A woman has issued a warning after sick scammers called to say her husband had been injured in a car crash and she had to pay £300 for his surgery.
Beth Bodycote started panicking when she got a call telling her she had to pay for metal rods used to help treat her husband Keith, the Leicester Mercury reports.
Together with the police the 43-year-old mum of two is now warning others about the scam.
She said It was incredibly upsetting.
I got the call at home and went into panic mode.
My mind started to race about how badly Keith was or even whether he might die.
The children were with me and were crying knowing their daddy had been hurt in a car crash.
Mrs Bodycote, who works from home as a dog groomer, said I was at home and got a phone call at 10.30am on Monday February 26.
Keith’s number came up and I just asked it was him.
Then a man’s voice came on and asked if I was Keith’s wife.
I said yes and he told me that Keith had been hurt in a car accident.
I panicked and asked how Keith was, if he was even alive but the man did not answer me.
The caller then said Keith was in Bramcote Hospital in Nuneaton and needed surgery straightaway.
The man said he was Dr Verma and told me that the NHS did not cover the cost of the titanium rods needed to be inserted into his legs.
Mrs Bodycote, who used to work as an administration manager in the NHS, said alarm bells started to ring.
She said I said they should do the operation and I would pay later.
The supposed doctor said that I was wasting time and effectively putting my husband’s health at risk.
He said he had large open wounds that could get infected.
Mrs Bodycote went into the kitchen to get an iPad to search for a number for the hospital when the mobile phone of her youngest daughter, Lois, 9, rang.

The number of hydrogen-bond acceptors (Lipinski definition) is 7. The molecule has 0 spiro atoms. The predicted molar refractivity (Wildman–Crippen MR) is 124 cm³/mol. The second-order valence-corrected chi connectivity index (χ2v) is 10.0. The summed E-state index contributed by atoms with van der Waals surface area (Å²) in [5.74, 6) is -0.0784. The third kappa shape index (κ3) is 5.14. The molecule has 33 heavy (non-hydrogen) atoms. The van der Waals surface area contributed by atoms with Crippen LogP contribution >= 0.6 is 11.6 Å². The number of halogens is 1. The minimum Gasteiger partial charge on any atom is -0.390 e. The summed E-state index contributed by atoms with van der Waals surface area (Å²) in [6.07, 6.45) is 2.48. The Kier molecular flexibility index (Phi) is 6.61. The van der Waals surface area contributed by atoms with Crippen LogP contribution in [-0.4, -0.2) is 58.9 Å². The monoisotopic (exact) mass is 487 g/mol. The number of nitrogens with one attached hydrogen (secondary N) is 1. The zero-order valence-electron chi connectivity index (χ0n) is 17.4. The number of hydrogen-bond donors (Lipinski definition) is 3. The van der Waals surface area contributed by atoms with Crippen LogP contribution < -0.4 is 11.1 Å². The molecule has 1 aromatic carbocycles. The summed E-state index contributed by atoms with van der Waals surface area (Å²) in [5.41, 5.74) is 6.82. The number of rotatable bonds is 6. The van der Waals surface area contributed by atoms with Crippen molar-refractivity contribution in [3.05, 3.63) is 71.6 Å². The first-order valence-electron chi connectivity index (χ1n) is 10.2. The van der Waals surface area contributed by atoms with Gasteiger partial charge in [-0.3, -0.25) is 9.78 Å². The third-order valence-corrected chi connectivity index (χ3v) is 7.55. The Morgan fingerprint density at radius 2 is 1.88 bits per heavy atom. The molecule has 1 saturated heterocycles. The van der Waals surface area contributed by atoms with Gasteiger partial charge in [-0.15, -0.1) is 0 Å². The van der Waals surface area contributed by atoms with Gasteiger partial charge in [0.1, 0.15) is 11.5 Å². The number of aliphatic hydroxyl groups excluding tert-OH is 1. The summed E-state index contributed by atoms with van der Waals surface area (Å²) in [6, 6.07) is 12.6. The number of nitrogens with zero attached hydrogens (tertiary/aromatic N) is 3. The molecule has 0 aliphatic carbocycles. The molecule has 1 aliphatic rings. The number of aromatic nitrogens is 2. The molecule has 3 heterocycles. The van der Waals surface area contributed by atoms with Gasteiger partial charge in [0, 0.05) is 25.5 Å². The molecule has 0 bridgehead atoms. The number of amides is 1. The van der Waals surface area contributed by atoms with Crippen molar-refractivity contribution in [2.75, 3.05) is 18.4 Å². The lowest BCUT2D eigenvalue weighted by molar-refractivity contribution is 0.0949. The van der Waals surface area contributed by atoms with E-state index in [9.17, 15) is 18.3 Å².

Mrs Bodycote said It was her daddy.
I grabbed the phone off her and asked if he was in hospital after having been in an accident.
He told he was fine and nothing had happened.
I went back into my office and called the man a liar and slammed the phone down.
The next day Mr Bodycote received a call telling her his wife had been involved in a car crash and he needed to pay for her treatment.
Mrs Bodycote said I just can’t believe these people.
I rang the police and fraud squad officers told me quite a lot of people had received these calls and some people had paid out.
I just to warn everyone out there about this horrible scam which has left me feeling really upset and angry.
A spokeswoman from Action Fraud said that Mrs Bodycote’s call is being assessed by the City of London Police;s National Fraud Intelligence Bureau.
An Action Fraud spokeswoman said This type of scam, known as ‘number spoofing’, works by fraudsters cloning the telephone number of the organisation or person they want to impersonate and then making it appear on the victim’s caller ID display when they telephone them.
The fraudsters will then gain the person’s trust by highlighting the number to them, claiming that this is proof of their identity, before trying to scam them in various ways.
Never assume that someone is who they say they are just because their number matches that of an organisation or person you know.
If someone tries to draw your attention to the number on your caller ID display, you should immediately become suspicious.
If you think you have been a victim of fraud, contact Action Fraud.
News Source MirrorNews